How UCLA's Secondary Improved Drastically

The UCLA secondary improved a great deal in 2013, despite starting four new players, and much of that improvement is thanks to obviously improved fundamentals...

Over the next couple of months until spring practice, we'll take a deeper look at a specific aspects of the 2013 season. Today, we'll go over the improvement in the secondary from 2012.

One of the biggest question marks heading into the 2013 season concerned the secondary. After the 2012 season, UCLA lost all four of its starters in the defensive backfield, three to graduation and one to expulsion, leaving the Bruins with a variety of inexperienced, albeit talented, players to fill the holes.

Rather than merely tread water, though, the secondary thrived, improving drastically from the year before despite starting four players with a combined five starts between them—all by Randall Goforth. The way the secondary was able to play this year also leads to the inescapable conclusion that Demetrice Martin might be one of the most valuable coaches on staff.

We should say that it's very difficult to judge a specific unit on a defense via traditional statistical metrics. Generally speaking, too much that goes on during any individual play involves all 11 players on the team. If a team gives up few yards through the air, it might be that it has a good pass defense…or it could be that its run defense is so bad that teams elect to run the ball 75% of the time.

With UCLA's pass defense the last two years, we've attempted to look at some metrics that at least make some sort of sense in determining whether or not the unit improved from year-to-year. After a little internal debate, we settled on a few that seemed obvious: yards per pass play against (when the opposing team throws the ball, how many yards are they averaging), big play percentage against (how often, as a percentage of total plays, does a team get a 20+ yard gain against your team), and red zone touchdown percentage against (in the red zone, how often does your team give up a touchdown).

Fabian Moreau.
We settled on these three statistics because they paint at least a partial picture of what a pass defense is designed to do: keep big plays from happening. Because yards per pass play against factor in incomplete passes, we figured that was a good statistic for measuring how well UCLA's corners and safeties do in pure coverage. With big play percentage against, we figured this was the best metric for figuring out what kind of angles the safeties and corners are taking on ball carriers, and how often they're breaking up big pass plays deep. Red zone touchdown percentage against is probably the least significant of the three, only because run plays that result in touchdowns from 5 yards and in have very little to do with the secondary, but we wanted to include something to judge the secondary on covering the end zone.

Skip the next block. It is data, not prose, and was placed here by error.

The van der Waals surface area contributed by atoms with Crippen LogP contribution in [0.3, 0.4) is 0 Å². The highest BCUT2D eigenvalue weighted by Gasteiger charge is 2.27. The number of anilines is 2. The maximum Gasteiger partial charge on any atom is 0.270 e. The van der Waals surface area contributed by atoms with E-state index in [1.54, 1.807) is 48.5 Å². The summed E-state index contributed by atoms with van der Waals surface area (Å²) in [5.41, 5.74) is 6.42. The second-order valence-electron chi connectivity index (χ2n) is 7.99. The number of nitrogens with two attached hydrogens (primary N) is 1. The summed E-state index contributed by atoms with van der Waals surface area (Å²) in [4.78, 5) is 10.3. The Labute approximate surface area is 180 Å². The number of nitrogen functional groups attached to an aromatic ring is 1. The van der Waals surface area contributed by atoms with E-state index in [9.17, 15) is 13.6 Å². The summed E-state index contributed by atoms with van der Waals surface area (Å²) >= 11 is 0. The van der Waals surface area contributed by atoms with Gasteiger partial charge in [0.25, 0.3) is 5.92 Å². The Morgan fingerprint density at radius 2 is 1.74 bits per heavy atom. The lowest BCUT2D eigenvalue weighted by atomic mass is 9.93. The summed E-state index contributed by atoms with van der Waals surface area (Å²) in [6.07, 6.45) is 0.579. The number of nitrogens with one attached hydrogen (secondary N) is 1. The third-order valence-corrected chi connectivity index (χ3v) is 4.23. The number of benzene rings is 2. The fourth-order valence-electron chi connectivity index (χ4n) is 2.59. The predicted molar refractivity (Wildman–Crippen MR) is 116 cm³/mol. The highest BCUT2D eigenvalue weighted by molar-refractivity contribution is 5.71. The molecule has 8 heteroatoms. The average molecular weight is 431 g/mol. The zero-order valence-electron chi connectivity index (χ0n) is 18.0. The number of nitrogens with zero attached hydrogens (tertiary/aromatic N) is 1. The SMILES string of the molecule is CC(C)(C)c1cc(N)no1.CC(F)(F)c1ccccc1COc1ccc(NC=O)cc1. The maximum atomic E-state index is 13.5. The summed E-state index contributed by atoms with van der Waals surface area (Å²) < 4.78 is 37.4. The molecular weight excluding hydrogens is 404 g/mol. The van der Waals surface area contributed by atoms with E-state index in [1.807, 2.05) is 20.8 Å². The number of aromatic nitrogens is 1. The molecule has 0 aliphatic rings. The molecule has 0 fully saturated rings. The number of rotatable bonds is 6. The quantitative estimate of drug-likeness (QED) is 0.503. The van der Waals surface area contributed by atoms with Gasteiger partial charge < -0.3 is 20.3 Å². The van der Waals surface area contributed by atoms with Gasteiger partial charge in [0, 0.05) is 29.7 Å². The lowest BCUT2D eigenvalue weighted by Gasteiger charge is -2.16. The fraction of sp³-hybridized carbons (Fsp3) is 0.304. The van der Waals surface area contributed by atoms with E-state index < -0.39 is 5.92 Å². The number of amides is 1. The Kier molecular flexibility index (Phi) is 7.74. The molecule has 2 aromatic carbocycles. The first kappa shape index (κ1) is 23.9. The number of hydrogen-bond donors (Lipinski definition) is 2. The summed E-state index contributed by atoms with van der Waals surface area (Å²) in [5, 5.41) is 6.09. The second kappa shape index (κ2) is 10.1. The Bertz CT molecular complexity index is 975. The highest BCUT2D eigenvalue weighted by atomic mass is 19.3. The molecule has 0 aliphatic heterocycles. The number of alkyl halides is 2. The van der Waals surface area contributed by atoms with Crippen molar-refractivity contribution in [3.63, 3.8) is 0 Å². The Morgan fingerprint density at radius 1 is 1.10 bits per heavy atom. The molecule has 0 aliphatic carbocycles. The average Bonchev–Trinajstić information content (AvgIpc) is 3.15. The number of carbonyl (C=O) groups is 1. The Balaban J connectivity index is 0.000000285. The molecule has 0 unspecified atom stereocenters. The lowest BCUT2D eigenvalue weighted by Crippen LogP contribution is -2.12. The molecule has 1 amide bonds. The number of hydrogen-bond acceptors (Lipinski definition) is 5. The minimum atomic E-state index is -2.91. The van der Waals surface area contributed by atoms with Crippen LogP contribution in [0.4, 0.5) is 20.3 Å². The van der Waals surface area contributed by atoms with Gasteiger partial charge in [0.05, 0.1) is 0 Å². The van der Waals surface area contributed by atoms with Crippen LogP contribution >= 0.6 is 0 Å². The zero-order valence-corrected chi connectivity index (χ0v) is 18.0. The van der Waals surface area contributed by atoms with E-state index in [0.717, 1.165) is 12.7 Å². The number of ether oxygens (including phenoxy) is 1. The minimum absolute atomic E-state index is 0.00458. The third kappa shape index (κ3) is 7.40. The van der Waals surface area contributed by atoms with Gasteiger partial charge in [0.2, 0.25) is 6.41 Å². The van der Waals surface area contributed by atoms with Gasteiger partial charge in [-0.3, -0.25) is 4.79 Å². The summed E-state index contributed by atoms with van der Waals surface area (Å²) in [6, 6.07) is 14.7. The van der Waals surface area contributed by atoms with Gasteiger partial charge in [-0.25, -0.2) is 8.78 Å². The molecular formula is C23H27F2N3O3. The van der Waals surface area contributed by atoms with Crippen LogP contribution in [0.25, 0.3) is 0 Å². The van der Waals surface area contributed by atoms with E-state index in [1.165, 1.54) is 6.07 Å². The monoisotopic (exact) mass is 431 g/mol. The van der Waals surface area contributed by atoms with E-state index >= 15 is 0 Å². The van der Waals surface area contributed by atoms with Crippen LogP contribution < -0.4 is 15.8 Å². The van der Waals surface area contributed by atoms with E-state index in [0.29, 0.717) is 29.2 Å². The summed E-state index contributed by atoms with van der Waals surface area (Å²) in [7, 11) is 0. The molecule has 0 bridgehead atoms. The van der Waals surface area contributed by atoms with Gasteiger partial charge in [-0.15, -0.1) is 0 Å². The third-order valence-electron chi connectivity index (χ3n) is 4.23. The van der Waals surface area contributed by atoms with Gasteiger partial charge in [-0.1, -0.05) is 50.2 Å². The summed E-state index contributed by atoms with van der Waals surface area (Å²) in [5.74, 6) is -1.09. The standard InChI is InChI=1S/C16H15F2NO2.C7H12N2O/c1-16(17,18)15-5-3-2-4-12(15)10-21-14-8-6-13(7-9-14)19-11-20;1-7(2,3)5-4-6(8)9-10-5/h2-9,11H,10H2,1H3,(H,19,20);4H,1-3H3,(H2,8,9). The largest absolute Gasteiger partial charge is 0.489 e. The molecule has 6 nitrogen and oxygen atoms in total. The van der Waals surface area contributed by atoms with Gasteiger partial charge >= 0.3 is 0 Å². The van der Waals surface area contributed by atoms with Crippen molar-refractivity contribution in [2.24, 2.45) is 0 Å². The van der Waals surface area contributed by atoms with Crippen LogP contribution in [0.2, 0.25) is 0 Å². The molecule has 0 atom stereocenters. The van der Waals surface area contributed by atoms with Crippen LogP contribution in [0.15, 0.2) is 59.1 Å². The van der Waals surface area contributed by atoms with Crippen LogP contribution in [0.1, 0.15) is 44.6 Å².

In every one of these areas, UCLA's pass defense was drastically improved than the year before. In 2012, the Bruins gave up 63 big plays in 1040 total plays over the year, for a big play percentage against of just over 6%. In 2013, UCLA cut that number drastically, giving up just 45 big plays in 990 total plays, for a percentage of 4.5%. It was even obvious to naked eye observation this year that the secondary was much more fundamentally sound in terms of taking good paths to ball carriers, wrapping up on impact, and playing the ball in the air on long throws.

In yards per pass play allowed, the Bruins improved by almost a full yard, giving up 6.5 yards per play in 2013 as opposed to 7.3 in 2012, which is a particularly shocking statistic because the number of pass breakups and passes defended actually decreased in 2013, which would lead you to at least one conclusion that many teams elected to pass underneath more because of much improved coverage downfield.

Randall Goforth.
And then, in terms of red zone scoring percentage, teams scored touchdowns on 69% of red zone opportunities in 2012, which decreased to 62% in 2013. Again, because we're just drawing the raw statistics rather than delving into the game-by-game play-by-play from each game the last two years, this isn't a hugely significant measure, but it does lend at least some more credence to the idea that the pass defense was improved.

Obviously, in the traditional metrics, UCLA improved a great deal as well, ranking third in the Pac-12 in passing defense per game (217.6), touchdowns passed against (16), and third down percentage defense (34.9%) after ranking 8th in passing defense (250.6), 10th in touchdown passes allowed (27), and 4th in 3rd down defense (32.8%) in 2012.

Martin clearly improved the defense a great deal from his first year to his second year and, again, the shocking thing is that it improved so much with so little experience. Sheldon Price, Aaron Hester, Andrew Abbott, and Tevin McDonald were multi-year starters, yet when Martin plugged in his own guys that he had been working with for two years, the secondary improved by leaps and bounds.

Particularly when you factor in that the secondary comprised a guy who was in his first full year—ever-- playing the position (Fabian Moreau), a guy coming off season ending shoulder surgery (Ishmael Adams), and a guy who has virtually never been healthy at UCLA (Anthony Jefferson), the job Martin did is even more astonishing.

With the talent that UCLA brought in last year, and the class that Martin is getting ready to sign in 2014, there's every reason to expect that the unit will continue to improve over the next several years—in large part thanks to the recruiting efforts and coaching acumen of Martin.

Martin with UCLA commit Denzel Fisher last summer.


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